Did you know that the majority of energy used by LEDs is for producing light, not for heating or cooling like with traditional incandescent bulbs? Did you also know that LED lamps can last up to 25 times longer than standard lights? If so, you probably understand why more and more people are switching to LEDs. They’re cheaper in the long run, they use less energy, they don’t heat up and they last longer. But do LEDs use a lot of electricity? The answer is yes – but only if you don’t compare apples to apples when it comes to cost and performance. Let’s take a closer look at how much energy LED lighting uses and why.
Do Led Lights Use A Lot Of Electricity?
It all depends on the type of light you are using, and how you are using it. LED lights are very efficient and use much less electricity than conventional bulbs. However, the amount of electricity used varies widely depending on a variety of factors, such as the brightness setting and the distance from the bulb. It is difficult to provide an accurate estimate of electricity use for LED lights, but it is generally 20 to 80 percent less than that of traditional light bulbs.
How Much Electricity Do Led Lights Use?
LED lights are more efficient than incandescent bulbs.
Because LED lights use less energy than incandescent bulbs, they use less electricity overall. According to the U.S. Energy Information Administration, LEDs use 30% less energy than standard incandescent bulbs and 10% less than CFLs (compact fluorescent lamps).
LED lights use a lot of energy for producing light
LEDs produce light using semiconductors that must be energized by a voltage that is much higher than that required to power an incandescent bulb. This means that in order for LEDs to work, you need to provide a lot of power – which is why they are so expensive and why they typically generate so much heat as well.
LED lights cost more upfront and last longer
Because LEDs require so much energy, it’s not uncommon for them to cost more upfront or last longer than traditional lighting options (like CFLs or halogens). This can be a big deal when you’re spending thousands of dollars on lighting because it can take months or years before you start seeing the savings from your new lamp(s). For example, if you replace all your 100-watt halogen bulbs with 40-watt LEDs and then turn off the light in your kitchen until morning, it will only save about $0.20 per day in electricity costs – but it will save you $16 every year! The math just doesn’t add up, but that doesn’t mean the savings aren’t there.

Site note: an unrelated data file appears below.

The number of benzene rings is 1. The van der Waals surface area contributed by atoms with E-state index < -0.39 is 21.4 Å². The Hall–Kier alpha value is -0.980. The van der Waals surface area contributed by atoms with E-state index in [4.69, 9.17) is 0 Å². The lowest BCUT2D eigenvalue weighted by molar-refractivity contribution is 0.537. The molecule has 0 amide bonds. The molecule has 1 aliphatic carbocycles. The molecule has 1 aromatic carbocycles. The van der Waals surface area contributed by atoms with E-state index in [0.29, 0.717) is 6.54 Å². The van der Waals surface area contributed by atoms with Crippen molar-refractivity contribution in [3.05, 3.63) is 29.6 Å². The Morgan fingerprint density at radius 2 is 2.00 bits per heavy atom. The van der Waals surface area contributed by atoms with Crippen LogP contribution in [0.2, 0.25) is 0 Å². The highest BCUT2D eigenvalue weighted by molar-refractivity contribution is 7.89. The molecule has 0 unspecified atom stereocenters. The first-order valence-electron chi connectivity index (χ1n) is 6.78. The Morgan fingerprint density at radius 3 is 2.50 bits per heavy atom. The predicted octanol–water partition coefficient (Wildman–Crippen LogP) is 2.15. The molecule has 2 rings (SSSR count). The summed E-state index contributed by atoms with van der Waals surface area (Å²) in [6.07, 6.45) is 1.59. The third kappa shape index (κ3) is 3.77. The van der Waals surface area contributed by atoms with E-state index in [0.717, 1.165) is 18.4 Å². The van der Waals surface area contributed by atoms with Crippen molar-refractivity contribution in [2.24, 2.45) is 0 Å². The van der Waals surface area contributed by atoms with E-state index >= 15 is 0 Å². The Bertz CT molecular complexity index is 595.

LEDs have a relatively short lifespan
While LED lights can last for years, their lifespan is much shorter than that of incandescent bulbs (5,000 to 8,000 hours) or CFLs (20,000 to 50,000 hours). In fact, according to the U.S. Department of Energy, LEDs can only last about 25 times longer than incandescents before they fail. For this reason alone – and because they typically cost a lot more upfront – LEDs are not an ideal choice for people who want to lower their energy usage and save money in the long run!
Comparing The Cost Of Led Lighting To Traditional Bulbs
- Traditional Incandescent Bulbs
These are the most common type of lighting in homes across the country. They are cheap to purchase, but they use a lot of energy and they’re inefficient. The majority of the electricity used by traditional bulbs is for producing light rather than heating or cooling.
- LED Bulbs
LED bulbs are more efficient than traditional incandescent bulbs and they use less energy. But they cost more upfront. And while they don’t heat up, their lifespan is shorter than that of standard incandescent bulbs, which makes them more expensive over time.
- CFL Bulbs
CFLs (compact fluorescent lamps) are a hybrid between LED and traditional bulbs in terms of efficiency and price – but not longevity or life-cycle costs LED lights do not heat up as much as traditional incandescent lights do, but their lifespan is shorter than that of standard incandescent lightbulbs – especially if you use CFLs with electronic ballast (as opposed to using them with a dimmer switch). In fact, CFLs only last about 1,000 hours on average compared to about 20,000 hours for LED lights. They also cost more upfront because you have to buy a special kind of bulb that can be used in your ceiling fixture – whereas LED lights come in both screw-in and non-screw-in varieties (e.g., lamp heads). So while LEDs may be more expensive than standard incandescent bulbs, they are also more efficient in terms of energy usage and life-cycle costs.